America is, or so we are often told by people who should know better, a Christian nation. It's a fairly common refrain among those on the far right, those who would self-describe as ultra-conservative. They see resisting change as a battle against the forces that are gradually, insidiously turning this country into some unrecognizable socialist horror. You know, like the People's Republic of Canada. Change is to be resisted.
I found myself yesterday musing at the irony in this.
Conservatives in America tend to be church folks. And church leaders know that the kiss of death for any church comes when it is governed by one particular and pernicious phrase: "We've Always Done It That Way." As a theory for the primary cause of church demise and decay, it's well tested. If a congregation is not open to change, not open to responding creatively to the new challenges in its community and the world, then it will die. It might take a while. But that church will eventually calcify and crumble and fail, because it has ceased to be a living entity.
Here I'm not talking about changing the central governing values of the church. I'm talking about changing the structural and procedural mechanics of church. You know, the crap that doesn't matter. Big, vibrant churches...which, paradoxically, are often the conservative ones...know this. You modify the form, while maintaining the essential content.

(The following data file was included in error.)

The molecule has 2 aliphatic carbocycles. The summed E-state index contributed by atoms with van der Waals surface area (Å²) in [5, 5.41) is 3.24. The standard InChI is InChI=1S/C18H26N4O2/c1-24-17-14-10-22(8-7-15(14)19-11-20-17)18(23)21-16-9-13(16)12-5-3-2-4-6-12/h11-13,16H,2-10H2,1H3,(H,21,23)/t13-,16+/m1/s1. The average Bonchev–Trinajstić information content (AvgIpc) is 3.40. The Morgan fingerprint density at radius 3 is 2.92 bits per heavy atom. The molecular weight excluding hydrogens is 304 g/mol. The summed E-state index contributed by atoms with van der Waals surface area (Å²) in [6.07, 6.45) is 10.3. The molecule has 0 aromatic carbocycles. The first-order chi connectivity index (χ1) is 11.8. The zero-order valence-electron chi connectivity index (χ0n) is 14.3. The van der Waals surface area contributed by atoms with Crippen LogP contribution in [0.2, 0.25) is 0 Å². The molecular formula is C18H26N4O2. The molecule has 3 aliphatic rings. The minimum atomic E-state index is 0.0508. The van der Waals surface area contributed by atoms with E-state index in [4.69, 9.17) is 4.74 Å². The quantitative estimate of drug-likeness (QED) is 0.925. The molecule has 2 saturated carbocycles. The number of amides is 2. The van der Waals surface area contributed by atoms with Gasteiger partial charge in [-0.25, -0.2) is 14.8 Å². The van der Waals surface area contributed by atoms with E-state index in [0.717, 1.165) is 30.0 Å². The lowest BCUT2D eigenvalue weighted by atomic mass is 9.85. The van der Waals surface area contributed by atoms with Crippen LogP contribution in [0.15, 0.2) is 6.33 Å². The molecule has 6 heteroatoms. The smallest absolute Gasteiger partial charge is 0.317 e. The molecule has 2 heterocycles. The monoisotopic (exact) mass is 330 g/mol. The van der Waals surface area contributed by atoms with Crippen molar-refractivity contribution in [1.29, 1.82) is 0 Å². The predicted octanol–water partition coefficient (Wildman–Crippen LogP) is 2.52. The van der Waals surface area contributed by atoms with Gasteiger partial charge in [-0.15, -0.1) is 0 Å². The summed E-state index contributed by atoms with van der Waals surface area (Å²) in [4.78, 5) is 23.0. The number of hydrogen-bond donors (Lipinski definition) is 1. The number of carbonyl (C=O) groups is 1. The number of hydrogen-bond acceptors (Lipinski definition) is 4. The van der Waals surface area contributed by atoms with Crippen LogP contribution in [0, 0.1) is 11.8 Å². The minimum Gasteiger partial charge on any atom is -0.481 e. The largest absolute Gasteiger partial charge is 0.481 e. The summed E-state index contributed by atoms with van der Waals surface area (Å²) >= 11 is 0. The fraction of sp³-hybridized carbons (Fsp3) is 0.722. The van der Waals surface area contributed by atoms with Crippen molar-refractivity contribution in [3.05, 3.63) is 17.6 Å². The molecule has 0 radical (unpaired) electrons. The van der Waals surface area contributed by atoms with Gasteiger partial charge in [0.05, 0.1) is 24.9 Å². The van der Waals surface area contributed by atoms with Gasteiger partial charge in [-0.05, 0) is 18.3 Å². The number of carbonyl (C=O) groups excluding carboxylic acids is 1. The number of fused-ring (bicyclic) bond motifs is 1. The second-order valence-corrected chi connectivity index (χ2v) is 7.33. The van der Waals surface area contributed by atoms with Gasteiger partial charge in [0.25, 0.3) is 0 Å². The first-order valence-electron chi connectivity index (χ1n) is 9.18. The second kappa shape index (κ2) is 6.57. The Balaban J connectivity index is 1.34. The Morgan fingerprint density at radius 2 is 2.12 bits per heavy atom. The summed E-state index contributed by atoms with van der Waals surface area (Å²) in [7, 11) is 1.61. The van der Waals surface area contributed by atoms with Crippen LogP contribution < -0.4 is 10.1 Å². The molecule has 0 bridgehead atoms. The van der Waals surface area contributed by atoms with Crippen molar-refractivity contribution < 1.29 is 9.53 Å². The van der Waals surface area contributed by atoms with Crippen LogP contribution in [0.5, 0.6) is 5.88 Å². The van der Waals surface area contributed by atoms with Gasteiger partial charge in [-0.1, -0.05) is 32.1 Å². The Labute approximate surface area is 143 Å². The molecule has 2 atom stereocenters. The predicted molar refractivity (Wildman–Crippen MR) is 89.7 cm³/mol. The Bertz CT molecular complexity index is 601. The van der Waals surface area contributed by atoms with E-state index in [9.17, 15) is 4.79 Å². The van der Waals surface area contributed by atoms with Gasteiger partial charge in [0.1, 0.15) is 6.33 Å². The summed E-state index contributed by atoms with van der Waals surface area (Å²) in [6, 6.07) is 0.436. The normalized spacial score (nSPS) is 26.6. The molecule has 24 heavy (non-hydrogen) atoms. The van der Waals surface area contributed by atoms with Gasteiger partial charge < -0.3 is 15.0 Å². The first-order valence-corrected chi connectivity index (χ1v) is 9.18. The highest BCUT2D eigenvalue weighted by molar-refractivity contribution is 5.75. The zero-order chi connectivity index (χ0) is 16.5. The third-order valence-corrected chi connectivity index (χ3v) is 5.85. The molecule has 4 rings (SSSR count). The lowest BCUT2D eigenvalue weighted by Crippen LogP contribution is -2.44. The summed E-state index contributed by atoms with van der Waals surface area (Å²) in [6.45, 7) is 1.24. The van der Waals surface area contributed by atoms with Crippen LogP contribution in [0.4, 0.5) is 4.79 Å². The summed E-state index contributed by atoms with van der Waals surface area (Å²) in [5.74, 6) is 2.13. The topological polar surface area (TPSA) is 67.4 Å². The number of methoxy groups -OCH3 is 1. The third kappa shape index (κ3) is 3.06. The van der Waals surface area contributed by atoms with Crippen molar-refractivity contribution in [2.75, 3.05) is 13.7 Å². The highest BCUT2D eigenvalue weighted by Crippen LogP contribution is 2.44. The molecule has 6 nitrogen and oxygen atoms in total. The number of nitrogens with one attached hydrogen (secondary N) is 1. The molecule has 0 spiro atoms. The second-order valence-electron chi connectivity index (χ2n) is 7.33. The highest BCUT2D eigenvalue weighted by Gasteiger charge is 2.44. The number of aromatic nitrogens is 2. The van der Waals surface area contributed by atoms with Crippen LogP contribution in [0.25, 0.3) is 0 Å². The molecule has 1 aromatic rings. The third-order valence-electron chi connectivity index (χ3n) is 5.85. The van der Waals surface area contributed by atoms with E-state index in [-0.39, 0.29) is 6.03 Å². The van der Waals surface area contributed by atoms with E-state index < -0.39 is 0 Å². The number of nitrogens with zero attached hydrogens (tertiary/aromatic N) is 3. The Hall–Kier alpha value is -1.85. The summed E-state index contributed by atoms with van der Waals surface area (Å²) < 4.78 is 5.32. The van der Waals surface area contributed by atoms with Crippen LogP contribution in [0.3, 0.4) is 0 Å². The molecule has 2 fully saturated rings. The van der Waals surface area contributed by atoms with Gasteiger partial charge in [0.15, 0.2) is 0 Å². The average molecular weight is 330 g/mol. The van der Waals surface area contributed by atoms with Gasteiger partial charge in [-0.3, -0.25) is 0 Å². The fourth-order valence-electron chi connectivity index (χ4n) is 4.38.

Observing the intensity of the resistance to some seemingly obvious and necessary structural changes in our country, I marvel that a nation filled with successful churches should be so ferociously resistant to change. Take, for instance, our approach to transporting our selves and our stuff. A car-based system of mass transportation is obscenely inefficient, abusively wasteful of both our time and our natural resources. But we LIIIIKE it. It's the way we've always done it. It feels comfortable. So even though it can't be sustained, we resist any efforts to change it. Just drill more! Just make more roads...so long as you don't make us pay for them. And keep gas cheap, so we can drive our big lumbering Suburbans just the way the Founding Fathers intended.
We choose to ignore that things are changing. We refuse to realize that the easy and abundant energy that comes from carbon-based sources of energy was the only thing that makes the inefficiencies in our system possible. We close our eyes to the approaching end of the Oil Age. We are, as a culture, like that college-town church that clings to organs and stained glass and high pulpits and robes. It might, for a time, survive. But eventually, clinging to forms and structures that no longer reflect the reality around us will be the end of us. Assuming we're not dead already.
Any halfway competent pastor could tell you that.